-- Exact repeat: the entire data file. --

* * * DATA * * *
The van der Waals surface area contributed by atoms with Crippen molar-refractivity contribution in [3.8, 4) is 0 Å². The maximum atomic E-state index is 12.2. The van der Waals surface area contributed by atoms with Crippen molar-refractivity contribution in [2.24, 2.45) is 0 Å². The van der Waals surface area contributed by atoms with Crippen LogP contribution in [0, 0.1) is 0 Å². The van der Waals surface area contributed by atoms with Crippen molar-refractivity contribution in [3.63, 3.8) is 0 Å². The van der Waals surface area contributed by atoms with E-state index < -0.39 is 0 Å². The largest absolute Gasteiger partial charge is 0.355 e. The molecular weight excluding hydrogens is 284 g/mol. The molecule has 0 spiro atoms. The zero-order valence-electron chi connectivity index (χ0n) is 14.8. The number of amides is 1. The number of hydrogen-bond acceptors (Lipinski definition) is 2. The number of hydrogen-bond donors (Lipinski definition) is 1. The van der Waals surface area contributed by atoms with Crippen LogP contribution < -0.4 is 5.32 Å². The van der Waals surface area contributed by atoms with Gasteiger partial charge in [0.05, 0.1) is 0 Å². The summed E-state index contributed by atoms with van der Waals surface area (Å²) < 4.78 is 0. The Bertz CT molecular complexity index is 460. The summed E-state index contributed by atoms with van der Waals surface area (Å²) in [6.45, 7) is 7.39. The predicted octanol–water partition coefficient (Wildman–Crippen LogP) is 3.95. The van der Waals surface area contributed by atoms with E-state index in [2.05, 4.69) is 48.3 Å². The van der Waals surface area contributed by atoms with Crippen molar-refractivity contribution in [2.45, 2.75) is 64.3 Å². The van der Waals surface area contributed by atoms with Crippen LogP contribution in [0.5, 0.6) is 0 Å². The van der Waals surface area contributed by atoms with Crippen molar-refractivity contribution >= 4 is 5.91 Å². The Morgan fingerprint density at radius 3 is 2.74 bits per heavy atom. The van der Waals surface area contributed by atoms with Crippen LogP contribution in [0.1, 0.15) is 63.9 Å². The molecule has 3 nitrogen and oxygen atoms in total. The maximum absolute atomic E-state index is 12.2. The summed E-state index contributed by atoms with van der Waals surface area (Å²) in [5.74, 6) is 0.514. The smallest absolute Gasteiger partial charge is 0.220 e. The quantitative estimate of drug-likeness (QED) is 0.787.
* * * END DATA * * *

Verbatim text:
The van der Waals surface area contributed by atoms with Crippen molar-refractivity contribution in [3.8, 4) is 0 Å². The maximum atomic E-state index is 12.2. The van der Waals surface area contributed by atoms with Crippen molar-refractivity contribution in [2.24, 2.45) is 0 Å². The van der Waals surface area contributed by atoms with Crippen LogP contribution in [0, 0.1) is 0 Å². The van der Waals surface area contributed by atoms with Crippen molar-refractivity contribution in [3.63, 3.8) is 0 Å². The van der Waals surface area contributed by atoms with E-state index < -0.39 is 0 Å². The largest absolute Gasteiger partial charge is 0.355 e. The molecular weight excluding hydrogens is 284 g/mol. The molecule has 0 spiro atoms. The zero-order valence-electron chi connectivity index (χ0n) is 14.8. The number of amides is 1. The number of hydrogen-bond acceptors (Lipinski definition) is 2. The number of hydrogen-bond donors (Lipinski definition) is 1. The van der Waals surface area contributed by atoms with Crippen LogP contribution < -0.4 is 5.32 Å². The van der Waals surface area contributed by atoms with Gasteiger partial charge in [0.05, 0.1) is 0 Å². The summed E-state index contributed by atoms with van der Waals surface area (Å²) < 4.78 is 0. The Bertz CT molecular complexity index is 460. The summed E-state index contributed by atoms with van der Waals surface area (Å²) in [6.45, 7) is 7.39. The predicted octanol–water partition coefficient (Wildman–Crippen LogP) is 3.95. The van der Waals surface area contributed by atoms with E-state index in [2.05, 4.69) is 48.3 Å². The van der Waals surface area contributed by atoms with Crippen molar-refractivity contribution in [2.45, 2.75) is 64.3 Å². The van der Waals surface area contributed by atoms with Crippen LogP contribution in [0.5, 0.6) is 0 Å². The van der Waals surface area contributed by atoms with Crippen molar-refractivity contribution >= 4 is 5.91 Å². The Morgan fingerprint density at radius 3 is 2.74 bits per heavy atom. The van der Waals surface area contributed by atoms with Crippen LogP contribution in [0.1, 0.15) is 63.9 Å². The molecule has 3 nitrogen and oxygen atoms in total. The maximum absolute atomic E-state index is 12.2. The summed E-state index contributed by atoms with van der Waals surface area (Å²) in [5.74, 6) is 0.514. The smallest absolute Gasteiger partial charge is 0.220 e. The quantitative estimate of drug-likeness (QED) is 0.787.